Now, lawmakers want to let pharmacists furnish naloxone over the counter. A bill, LD 1547, sponsored by Rep. Sara Gideon, D-Freeport, would grant the Maine boards of pharmacy and medicine the authority to establish procedures and protocols governing the furnishing of naloxone. Under Maine law, naloxone cannot be acquired without a prescription.

Gideon proposed the bill after representatives from CVS Health reached out to her about the need for legislation to allow pharmacists to dispense the life-saving medication without a doctor’s prescription. On Feb. 3, U.S. Sen. Angus King, I-Maine, sent a letter to CVS, responding to its announcement that naloxone would be available over the counter in Ohio pharmacies, asking the company to consider expanding this program to its 22 stores in Maine.

CVS already allows pharmacists in more than a dozen states, including Rhode Island and Massachusetts, to dispense naloxone without a prescription.

Let police ‘LEAD’ the way to recovery.

With drug-related deaths and arrests on the rise, police, mayors and health care professionals urged lawmakers last week to fund a program to divert drug offenders from jails and courts into treatment and recovery programs to break the cycle of addiction.

The proposal lawmakers are considering would create eight pilot projects across the state based on the law enforcement assisted diversion, or LEAD, program model in which people arrested on low-level drug offenses are given the chance to enter treatment for addiction instead of a jail cell.

A bill, LD 1488, sponsored by Rep. Mark Dion, D-Portland, would give $2 million in funding to these pilots. It also would require the communities in which they are located to track participants’ progress and report their findings to the Legislature.

“We are not advocating for ignoring criminal behaviors; however, we are advocating for removing the stigma associated with addiction and recognizing that people in active recovery are healthy productive citizens who have much to offer,” Brewer police Chief Perry Antone told the Judiciary Committee on Feb. 18.

Already, the LEAD program in Seattle, which started in 2011, has shown promise for reducing the likelihood that someone with an addiction will get trapped within the criminal-justice system. A University of Washington study released last year found that participants in Seattle’s LEAD program were 58 percent less likely to be arrested on a new offense and were 39 percent less likely to be charged with a felony compared with offenders not in the program.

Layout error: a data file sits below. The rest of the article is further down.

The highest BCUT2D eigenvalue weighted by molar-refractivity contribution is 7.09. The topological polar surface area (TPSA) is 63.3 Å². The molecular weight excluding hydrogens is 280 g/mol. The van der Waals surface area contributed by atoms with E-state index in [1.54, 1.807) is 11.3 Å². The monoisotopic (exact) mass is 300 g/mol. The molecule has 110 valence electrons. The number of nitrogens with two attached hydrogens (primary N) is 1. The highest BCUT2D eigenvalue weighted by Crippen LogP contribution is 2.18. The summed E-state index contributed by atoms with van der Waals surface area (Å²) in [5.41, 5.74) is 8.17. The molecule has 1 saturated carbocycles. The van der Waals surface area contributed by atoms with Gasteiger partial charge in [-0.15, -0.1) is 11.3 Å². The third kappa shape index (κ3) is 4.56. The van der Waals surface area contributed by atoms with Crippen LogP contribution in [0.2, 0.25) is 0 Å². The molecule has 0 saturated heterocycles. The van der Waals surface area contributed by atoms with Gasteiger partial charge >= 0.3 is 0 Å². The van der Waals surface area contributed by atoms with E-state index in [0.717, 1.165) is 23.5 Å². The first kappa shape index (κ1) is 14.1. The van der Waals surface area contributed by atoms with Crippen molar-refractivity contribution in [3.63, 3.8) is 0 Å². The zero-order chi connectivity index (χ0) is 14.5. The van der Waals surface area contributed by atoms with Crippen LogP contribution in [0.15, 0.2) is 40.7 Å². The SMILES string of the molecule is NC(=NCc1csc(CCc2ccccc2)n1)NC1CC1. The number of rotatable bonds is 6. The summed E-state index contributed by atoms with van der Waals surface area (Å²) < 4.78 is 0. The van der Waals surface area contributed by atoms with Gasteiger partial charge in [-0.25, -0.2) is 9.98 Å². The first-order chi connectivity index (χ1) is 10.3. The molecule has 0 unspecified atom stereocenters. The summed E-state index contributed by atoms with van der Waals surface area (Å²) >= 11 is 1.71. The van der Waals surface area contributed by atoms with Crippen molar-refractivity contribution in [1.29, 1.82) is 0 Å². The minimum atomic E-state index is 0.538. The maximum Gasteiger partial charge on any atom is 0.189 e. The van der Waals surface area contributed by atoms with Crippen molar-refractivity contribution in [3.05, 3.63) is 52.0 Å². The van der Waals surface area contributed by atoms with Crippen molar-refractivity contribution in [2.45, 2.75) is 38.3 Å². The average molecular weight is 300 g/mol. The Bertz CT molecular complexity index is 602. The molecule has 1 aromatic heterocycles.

In addition to diverting them into treatment and counseling, the Seattle LEAD program helps people with addictions locate housing, get job training and find health care.

Another approach Maine police departments are taking follows the lead of the Angel initiative in Gloucester, Massachusetts. Under this model, people who turn themselves in at a local police station and surrender their drugs and paraphernalia need not fear arrest, and police will work to place them in treatment.

The Scarborough Police Department in October launched Operation HOPE, modeled after the Angel initiative, which placed 120 Mainers in treatment programs in nine states between Oct. 1, 2015, and Feb. 18 — from here in Maine to as far away as California and Florida.

Nearly three-quarters of all participants receive treatment out of state because of a limited treatment capacity in Maine, Officer James Gill said.

Farmington Police Department launched a similar program last month, and another is in the works in the Seacoast communities of Eliot, Kittery and York.

It’s not clear yet whether the HOPE model used in Maine and other states, most of which are in their first year, have been effective at breaking the cycle of addiction. But Gill and other law enforcement officials recognize a new approach is needed to address the drug addiction epidemic.

“While we in law enforcement witness the toll heroin and opiate use takes on our communities, Operation HOPE has served to put the problem into the public eye and help foster a public dialogue about the situation,” Gill said. “Operation HOPE has helped demonstrate the full extent of Maine’s heroin and opiate epidemic, the desperation of people suffering from addiction and the lack of an effective response or strategy to deal with this crisis by government and political leaders.”

 

Correction: An earlier version of this report contained an error. It is James Gill, not John.